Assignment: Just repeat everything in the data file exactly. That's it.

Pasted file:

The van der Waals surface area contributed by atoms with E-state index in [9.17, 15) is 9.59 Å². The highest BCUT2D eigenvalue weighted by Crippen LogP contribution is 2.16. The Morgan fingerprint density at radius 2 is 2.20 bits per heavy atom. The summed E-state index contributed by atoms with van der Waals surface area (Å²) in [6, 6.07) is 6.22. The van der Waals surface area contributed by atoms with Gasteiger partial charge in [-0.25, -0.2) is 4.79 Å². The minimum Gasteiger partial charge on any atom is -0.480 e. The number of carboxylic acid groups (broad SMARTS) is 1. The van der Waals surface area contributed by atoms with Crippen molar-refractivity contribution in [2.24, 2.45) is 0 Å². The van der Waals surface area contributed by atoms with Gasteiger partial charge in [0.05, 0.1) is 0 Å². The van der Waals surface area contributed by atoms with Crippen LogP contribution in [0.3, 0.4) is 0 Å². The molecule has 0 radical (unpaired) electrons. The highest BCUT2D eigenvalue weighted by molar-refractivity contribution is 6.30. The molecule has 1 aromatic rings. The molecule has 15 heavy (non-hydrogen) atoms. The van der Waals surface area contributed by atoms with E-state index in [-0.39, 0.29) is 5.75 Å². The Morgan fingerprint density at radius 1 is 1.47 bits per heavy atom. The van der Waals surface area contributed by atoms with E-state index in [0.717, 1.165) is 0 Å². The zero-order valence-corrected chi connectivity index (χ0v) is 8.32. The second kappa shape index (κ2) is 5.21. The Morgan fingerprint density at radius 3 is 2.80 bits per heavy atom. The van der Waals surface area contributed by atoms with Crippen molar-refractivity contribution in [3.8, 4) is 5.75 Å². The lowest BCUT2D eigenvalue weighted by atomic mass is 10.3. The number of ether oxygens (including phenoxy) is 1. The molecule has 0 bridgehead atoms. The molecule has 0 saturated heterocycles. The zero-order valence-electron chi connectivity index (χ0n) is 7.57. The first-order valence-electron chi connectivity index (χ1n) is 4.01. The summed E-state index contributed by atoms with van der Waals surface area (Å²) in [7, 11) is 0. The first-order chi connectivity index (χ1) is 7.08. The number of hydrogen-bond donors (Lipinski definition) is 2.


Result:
The van der Waals surface area contributed by atoms with E-state index in [9.17, 15) is 9.59 Å². The highest BCUT2D eigenvalue weighted by Crippen LogP contribution is 2.16. The Morgan fingerprint density at radius 2 is 2.20 bits per heavy atom. The summed E-state index contributed by atoms with van der Waals surface area (Å²) in [6, 6.07) is 6.22. The van der Waals surface area contributed by atoms with Gasteiger partial charge in [-0.25, -0.2) is 4.79 Å². The minimum Gasteiger partial charge on any atom is -0.480 e. The number of carboxylic acid groups (broad SMARTS) is 1. The van der Waals surface area contributed by atoms with Crippen molar-refractivity contribution in [2.24, 2.45) is 0 Å². The van der Waals surface area contributed by atoms with Gasteiger partial charge in [0.05, 0.1) is 0 Å². The van der Waals surface area contributed by atoms with Crippen LogP contribution in [0.3, 0.4) is 0 Å². The molecule has 0 radical (unpaired) electrons. The highest BCUT2D eigenvalue weighted by molar-refractivity contribution is 6.30. The molecule has 1 aromatic rings. The molecule has 15 heavy (non-hydrogen) atoms. The van der Waals surface area contributed by atoms with E-state index in [-0.39, 0.29) is 5.75 Å². The Morgan fingerprint density at radius 1 is 1.47 bits per heavy atom. The van der Waals surface area contributed by atoms with E-state index in [0.717, 1.165) is 0 Å². The zero-order valence-corrected chi connectivity index (χ0v) is 8.32. The second kappa shape index (κ2) is 5.21. The Morgan fingerprint density at radius 3 is 2.80 bits per heavy atom. The van der Waals surface area contributed by atoms with Crippen molar-refractivity contribution in [3.8, 4) is 5.75 Å². The lowest BCUT2D eigenvalue weighted by atomic mass is 10.3. The number of ether oxygens (including phenoxy) is 1. The molecule has 0 bridgehead atoms. The molecule has 0 saturated heterocycles. The zero-order valence-electron chi connectivity index (χ0n) is 7.57. The first-order valence-electron chi connectivity index (χ1n) is 4.01. The summed E-state index contributed by atoms with van der Waals surface area (Å²) in [7, 11) is 0. The first-order chi connectivity index (χ1) is 7.08. The number of hydrogen-bond donors (Lipinski definition) is 2.